Different gifts—all meant to be used

Posted Sep 14, 2021

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Daily Scripture

Romans 12:3-8

3 Because of the grace that God gave me, I can say to each one of you: don’t think of yourself more highly than you ought to think. Instead, be reasonable since God has measured out a portion of faith to each one of you. 4 We have many parts in one body, but the parts don’t all have the same function. 5 In the same way, though there are many of us, we are one body in Christ, and individually we belong to each other. 6 We have different gifts that are consistent with God’s grace that has been given to us. If your gift is prophecy, you should prophesy in proportion to your faith. 7 If your gift is service, devote yourself to serving. If your gift is teaching, devote yourself to teaching. 8 If your gift is encouragement, devote yourself to encouraging. The one giving should do it with no strings attached. The leader should lead with passion. The one showing mercy should be cheerful.

Reflection Questions

When we think, sometimes wistfully, about discerning God’s “good and pleasing and mature” will for our life (cf. Romans 12:2), we may think in terms of visions or dramatic, “out of the blue” messages. Paul was a community-builder, one member who relied on other members of the “body of Christ.” He said honest self-assessment would direct God’s people to God’s will. A key to God’s will is that you primarily do what you’re gifted to do: e.g. “If your gift is teaching, devote yourself to teaching.”

  • What tools have you used, in school, church, your workplace or from other sources, to help you honestly assess what you do best? What have those tools taught you about your strengths and limitations? Are there aspects of yourself you’d still like to understand better? Are you open to the guidance of God’s Spirit as you continue on the journey of learning how you function best? (Resurrection regularly offers spiritual gifts classes. Watch cor.org/next for information.)
  • Scholar William Barclay wrote that the call to “be reasonable” in how you think about yourself means “an honest assessment of our capacities, without conceit or false modesty.”* Which do you struggle with more: conceit (“I can do anything”) or false modesty (“I can’t do anything”)? What tools can God use to help you think of yourself reasonably and accurately, with both strengths and weaknesses?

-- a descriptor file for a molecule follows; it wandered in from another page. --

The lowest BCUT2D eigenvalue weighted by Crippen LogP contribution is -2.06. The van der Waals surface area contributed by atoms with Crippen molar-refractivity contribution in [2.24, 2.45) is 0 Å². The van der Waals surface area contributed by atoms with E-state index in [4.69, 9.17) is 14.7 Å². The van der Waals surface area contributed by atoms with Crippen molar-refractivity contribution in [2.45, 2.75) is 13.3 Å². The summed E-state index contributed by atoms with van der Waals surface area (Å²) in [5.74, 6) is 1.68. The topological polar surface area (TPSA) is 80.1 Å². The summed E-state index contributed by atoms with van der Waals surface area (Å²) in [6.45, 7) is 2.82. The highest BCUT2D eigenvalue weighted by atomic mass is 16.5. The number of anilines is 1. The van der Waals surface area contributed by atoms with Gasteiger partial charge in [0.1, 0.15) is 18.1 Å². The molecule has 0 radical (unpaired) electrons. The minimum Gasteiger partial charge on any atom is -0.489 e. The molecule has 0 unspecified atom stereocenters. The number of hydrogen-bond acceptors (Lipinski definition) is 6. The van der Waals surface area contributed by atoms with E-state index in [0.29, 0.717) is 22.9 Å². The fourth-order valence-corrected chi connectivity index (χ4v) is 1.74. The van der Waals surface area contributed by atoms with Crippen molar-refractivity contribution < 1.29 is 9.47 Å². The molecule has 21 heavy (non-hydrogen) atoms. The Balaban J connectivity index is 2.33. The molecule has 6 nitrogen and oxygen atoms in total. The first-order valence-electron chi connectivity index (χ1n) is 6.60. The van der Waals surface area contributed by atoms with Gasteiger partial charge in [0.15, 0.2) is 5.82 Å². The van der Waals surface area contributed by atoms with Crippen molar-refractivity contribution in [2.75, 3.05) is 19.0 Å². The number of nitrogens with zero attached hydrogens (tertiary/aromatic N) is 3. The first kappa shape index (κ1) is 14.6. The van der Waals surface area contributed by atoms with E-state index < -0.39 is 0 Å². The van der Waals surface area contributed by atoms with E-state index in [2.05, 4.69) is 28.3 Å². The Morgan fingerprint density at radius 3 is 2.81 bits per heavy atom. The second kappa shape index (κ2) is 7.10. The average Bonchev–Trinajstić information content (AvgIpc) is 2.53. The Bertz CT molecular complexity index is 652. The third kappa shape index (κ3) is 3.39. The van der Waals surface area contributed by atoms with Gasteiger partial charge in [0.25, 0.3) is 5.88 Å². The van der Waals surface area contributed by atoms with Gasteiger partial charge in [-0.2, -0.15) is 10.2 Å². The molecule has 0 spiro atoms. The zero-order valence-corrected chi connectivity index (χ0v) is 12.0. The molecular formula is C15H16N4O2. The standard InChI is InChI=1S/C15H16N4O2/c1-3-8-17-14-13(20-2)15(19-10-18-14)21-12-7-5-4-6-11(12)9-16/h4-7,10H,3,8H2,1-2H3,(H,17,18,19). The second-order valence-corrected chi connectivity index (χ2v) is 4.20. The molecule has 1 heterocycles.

Prayer

Lord Jesus, you knew yourself and your life mission. You were clear about what only you could do, and you called men and women to help you with any tasks you could share. Amen.


* William Barclay, Daily Study Bible Series: The Letter to the Romans (Revised Edition). Louisville: Westminster John Knox Press, 1975, p. 159.

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Randy Greene

Randy Greene

Randy Greene is a part of the Communications team at the Church of the Resurrection. He helps develop and maintain the church's family of websites. He is also a graduate of Central Baptist Theological Seminary and loves to write stories about faithfulness.

When I was in fourth grade, I was really good at spelling things. When we had a regional spelling bee, I was the fourth grade representative for our school, and I spent hours and hours studying in preparation.

The day before the event, my teacher pulled me aside and told me how proud she was of all the work I’d put into it and that she thought I was going to nail it. My heart filled with pride, but I tried to shove it down. “Pride goes before a fall,” after all!

My teacher saw the smile I was suppressing and knew what was happening in my head. She knelt down to my level, looked me in the eye, and told me something I’ve never forgotten. “It’s okay to be happy, Randy,” she said. “You’ve put a lot of work into this, and you should be proud of yourself.”

Before that moment, I don’t think I’d ever been told sometimes it was okay to be proud of myself. Today, I actually believe that it’s really important for us to have pride in who we are and what we’re doing.

The Scripture today reminds us, though, that we also ought to have pride in the people around us. I am not the only one whose life and work has incredible value. Each person in my life is made in the image of God, and each one is talented, intelligent, and worthy of appreciation.

When we respect ourselves and respect each person around us, we become an embodiment of Christ.

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